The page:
Spectacular Himeji Castle at midnight. The castle is also known as the White Egret.

Spectacular Himeji Castle at midnight. The castle is also known as the White Egret.

14. The Spectacular

Because of its location on the fringes of the Keihanshin Metropolis, it is often forgotten that Hyogo Prefecture is also part of the Kansai region. The showpiece of Hyogo is undoubtedly immense Himeji Castle, the finest example of Japanese castle architecture and one of the nation’s most cherished historical treasures.

With thousands of visitors flocking to it each day, it is sometimes necessary to consider appreciating the castle under different circumstances—for example, during the late evening. While you wouldn’t be able to enter the castle grounds, the beauty of the White Egret under the silver moon will still leave you awe-struck and inspired. It is a sight one would remember for many years to come.

Osaka Winter Illumination 2018.

Osaka Winter Illumination 2018.

15. The Welcoming

To be clear, Kansai-region tourism isn’t all about mesmerizing night attractions or night photography opportunities. Daytime is equally fun! If you’re heading to Japan soon, are you already considering an extended stay here?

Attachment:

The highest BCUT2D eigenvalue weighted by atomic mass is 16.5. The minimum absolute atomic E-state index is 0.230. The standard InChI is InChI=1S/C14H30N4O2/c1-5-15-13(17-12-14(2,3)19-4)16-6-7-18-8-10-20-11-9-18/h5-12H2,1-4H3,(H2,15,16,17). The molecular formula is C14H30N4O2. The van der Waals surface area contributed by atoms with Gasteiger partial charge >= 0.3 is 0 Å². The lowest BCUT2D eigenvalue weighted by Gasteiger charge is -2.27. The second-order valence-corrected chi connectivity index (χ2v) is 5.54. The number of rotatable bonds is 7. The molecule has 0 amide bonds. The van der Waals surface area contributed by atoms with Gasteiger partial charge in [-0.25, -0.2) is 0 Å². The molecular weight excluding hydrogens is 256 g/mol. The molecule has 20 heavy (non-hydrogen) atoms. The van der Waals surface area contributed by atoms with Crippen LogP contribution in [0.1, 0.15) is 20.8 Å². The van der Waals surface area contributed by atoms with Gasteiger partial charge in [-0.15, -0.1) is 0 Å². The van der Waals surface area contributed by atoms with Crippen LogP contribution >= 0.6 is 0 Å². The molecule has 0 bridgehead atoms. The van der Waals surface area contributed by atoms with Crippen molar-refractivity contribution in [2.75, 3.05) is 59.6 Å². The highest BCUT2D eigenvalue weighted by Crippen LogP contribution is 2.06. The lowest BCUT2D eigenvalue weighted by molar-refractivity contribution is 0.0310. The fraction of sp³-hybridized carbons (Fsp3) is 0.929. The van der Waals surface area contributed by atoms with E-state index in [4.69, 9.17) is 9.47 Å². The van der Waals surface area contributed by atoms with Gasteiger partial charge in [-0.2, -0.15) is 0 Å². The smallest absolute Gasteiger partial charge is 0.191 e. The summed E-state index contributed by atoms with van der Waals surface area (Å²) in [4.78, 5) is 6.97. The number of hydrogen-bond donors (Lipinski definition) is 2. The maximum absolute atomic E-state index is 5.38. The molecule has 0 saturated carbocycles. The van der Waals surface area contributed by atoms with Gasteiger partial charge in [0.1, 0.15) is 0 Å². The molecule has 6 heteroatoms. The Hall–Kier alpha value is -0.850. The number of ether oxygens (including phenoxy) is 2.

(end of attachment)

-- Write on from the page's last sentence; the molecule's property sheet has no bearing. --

© 2019 Scribbling Geek

Comments

Scribbling Geek (author) from Singapore on January 14, 2019:

You must! The interesting thing is, although they are just three hours apart by Bullet Train, Kyoto and Osaka are quite different from Tokyo. So I heard, Osaka and Tokyo makes it a point to be different.

Mary Norton from Ontario, Canada on January 14, 2019:

I have only been to Tokyo so I plan to visit Kyoto and Osaka next time I am in Japan.

Scribbling Geek (author) from Singapore on January 11, 2019:

I still stay for a few days in Kansai whenever I'm in Japan. The region is so lively and full of things to do!

Scribbling Geek (author) from Singapore on January 11, 2019:

I'm glad to do so. Thanks!

Poppy from Enoshima, Japan on January 11, 2019:

What great photos! I love Kansai, the people there are so friendly and the food is amazing. It's a region everybody should visit at least once in their lives.

Elyn MacInnis from Shanghai, China on January 11, 2019:

There are so many things to see in Japan, and I love visiting there. You have given me some new ideas! Thanks!

Scribbling Geek (author) from Singapore on January 11, 2019:

Hi Eurofie! Thanks for commenting. I'm thrilled you enjoyed this rewrite of mine.

Liz Westwood from UK on January 11, 2019:

The illustrations accompanying this article are amazing. This is a really interesting and inspiring hub.